In response to lobbying from employers, the General Assembly passed legislation this year aimed at incentivizing investment in “workforce housing” — developments that set aside a portion of units for teachers, police officers, emergency medical personnel and other professions specific to a local area.
The legislation, tucked into this year’s omnibus housing bill, offers a tax break to individuals and businesses that invest in new “workforce housing” and eases permitting and tax requirements for developers.
But for some employers, the legislative solution wasn’t bold enough.
Proposed developments would have to gather investors, find a qualifying site, get approval from the state and then begin construction, which could take up to three years. And tenants ultimately occupying the new units would still have to pay rent — at varying rates.
Amid Connecticut’s acute housing shortage, one New Haven employer found a quicker way to remedy its problem: by purchasing property outright and housing its staff for free.
“It helps with our rates of retention … and it’s a good way to attract talent,” said Allyx Schiavone, executive director of Friends Center for Children, a child care provider in the city’s Fair Haven Heights neighborhood.
With a gift of $750,000, the Friends Center purchased and refurbished two properties (a total of four units) in late 2020. Within three months, four teachers and their families had moved in. The teachers’ salaries remained the same and they are paying only the cost of utilities on the properties they occupy. The organization budgets about $10,000 a year for maintenance, and the school provides financial counseling to resident teachers, guiding them through debt repayment and saving up for their own homes.
Friends Center has also undertaken new construction on the land adjacent to one of its teacher housing properties, which was also purchased with the 2020 gift. With assistance from a class of students at the Yale School of Architecture, they’ll be adding two more units in the next few months and several more in the years to come.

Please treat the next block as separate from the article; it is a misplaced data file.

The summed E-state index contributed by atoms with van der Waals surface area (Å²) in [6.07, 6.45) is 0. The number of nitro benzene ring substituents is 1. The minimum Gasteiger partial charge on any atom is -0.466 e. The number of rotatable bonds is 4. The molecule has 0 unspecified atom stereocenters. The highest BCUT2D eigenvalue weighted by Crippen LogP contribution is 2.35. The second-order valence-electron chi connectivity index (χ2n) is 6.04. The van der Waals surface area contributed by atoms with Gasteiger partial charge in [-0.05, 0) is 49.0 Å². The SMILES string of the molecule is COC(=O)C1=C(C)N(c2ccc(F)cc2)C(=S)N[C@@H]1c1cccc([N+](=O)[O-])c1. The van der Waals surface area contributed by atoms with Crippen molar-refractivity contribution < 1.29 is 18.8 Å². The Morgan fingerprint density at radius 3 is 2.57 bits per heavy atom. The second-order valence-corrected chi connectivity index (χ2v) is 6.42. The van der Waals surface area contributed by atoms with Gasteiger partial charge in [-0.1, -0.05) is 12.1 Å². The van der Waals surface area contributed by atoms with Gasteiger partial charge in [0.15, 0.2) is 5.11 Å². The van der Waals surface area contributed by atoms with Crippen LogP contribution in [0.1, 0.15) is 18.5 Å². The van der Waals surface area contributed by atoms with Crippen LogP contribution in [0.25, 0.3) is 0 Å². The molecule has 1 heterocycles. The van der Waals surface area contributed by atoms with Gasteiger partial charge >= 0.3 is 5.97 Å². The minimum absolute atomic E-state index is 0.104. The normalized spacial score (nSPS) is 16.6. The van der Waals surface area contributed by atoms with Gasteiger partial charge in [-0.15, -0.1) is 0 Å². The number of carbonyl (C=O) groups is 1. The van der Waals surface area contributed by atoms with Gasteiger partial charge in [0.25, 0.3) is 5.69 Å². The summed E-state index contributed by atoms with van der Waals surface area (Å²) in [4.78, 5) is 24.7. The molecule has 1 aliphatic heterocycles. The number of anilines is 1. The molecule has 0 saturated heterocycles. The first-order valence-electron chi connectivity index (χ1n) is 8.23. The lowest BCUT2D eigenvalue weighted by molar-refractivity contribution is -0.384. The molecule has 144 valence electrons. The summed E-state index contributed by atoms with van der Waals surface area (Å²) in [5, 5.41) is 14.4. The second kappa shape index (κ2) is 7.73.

“We eventually want to have 22 units, which will be 30% of our staff,” Schiavone said.
The child care sector has faced particularly steep financial challenges as declining unemployment strained the labor force in recent years.
Providers say they can’t raise tuition on struggling parents, which means they can’t raise teacher salaries to compensate for the rapidly rising cost of living. Increasingly, many child care operators say they’re competing for staff with the retail sector, where hourly wage rates have gone up to as much as $20 or $22 at some businesses.
Meanwhile, inflation has driven up the cost of food and other supplies that child care providers need in order to keep their doors open. Since tuition and state funding only cover a portion of their costs, most providers cover the gap with fundraising and in-kind donations, like operating out of church facilities or on college campuses.
“We’ve wrestled with the essential question of, ‘How do we raise teacher salaries without charging families more?’” Schiavone said. Her solution was to make a one-time investment in housing property in order to offset a major personal expense for the center’s teachers — similar to the benefit health care insurance provides.
“We can go buy a house, which will then allow us to ‘raise’ four teachers’ salaries forever,” she said. “Forever.”
The model may not appeal to other types of businesses. The Connecticut Business and Industry Association supported the “workforce housing” tax incentive in part because many of its employer members don’t want the extra hassle of being landlords. Instead, they hope incentivizing investment might accelerate new housing development more broadly.
But leaders in the child care sector say ensuring their teachers can afford to live locally is too urgent.
Earlier this year Gov. Ned Lamont established a “Blue Ribbon Panel” of public and private sector leaders, early childhood experts, educators and parents tasked with designing a strategic plan to stabilize the state’s child care system.
Schiavone said she hopes the panel considers infrastructure investments like teacher housing. She said the Friends Center’s teacher housing program is “absolutely scalable” as a state or federal initiative, making one-time investments in housing allocated by each municipality to their local child care providers based on need.
By building and owning the housing asset, rather than incentivizing an outside developer to build it, child care operators and their staff would glean the most value from it.
“The impact is really in the ‘free,’” Schiavone said, referring to workforce housing. “That really is what will significantly change salaries to a level that is closer to a professional wage.”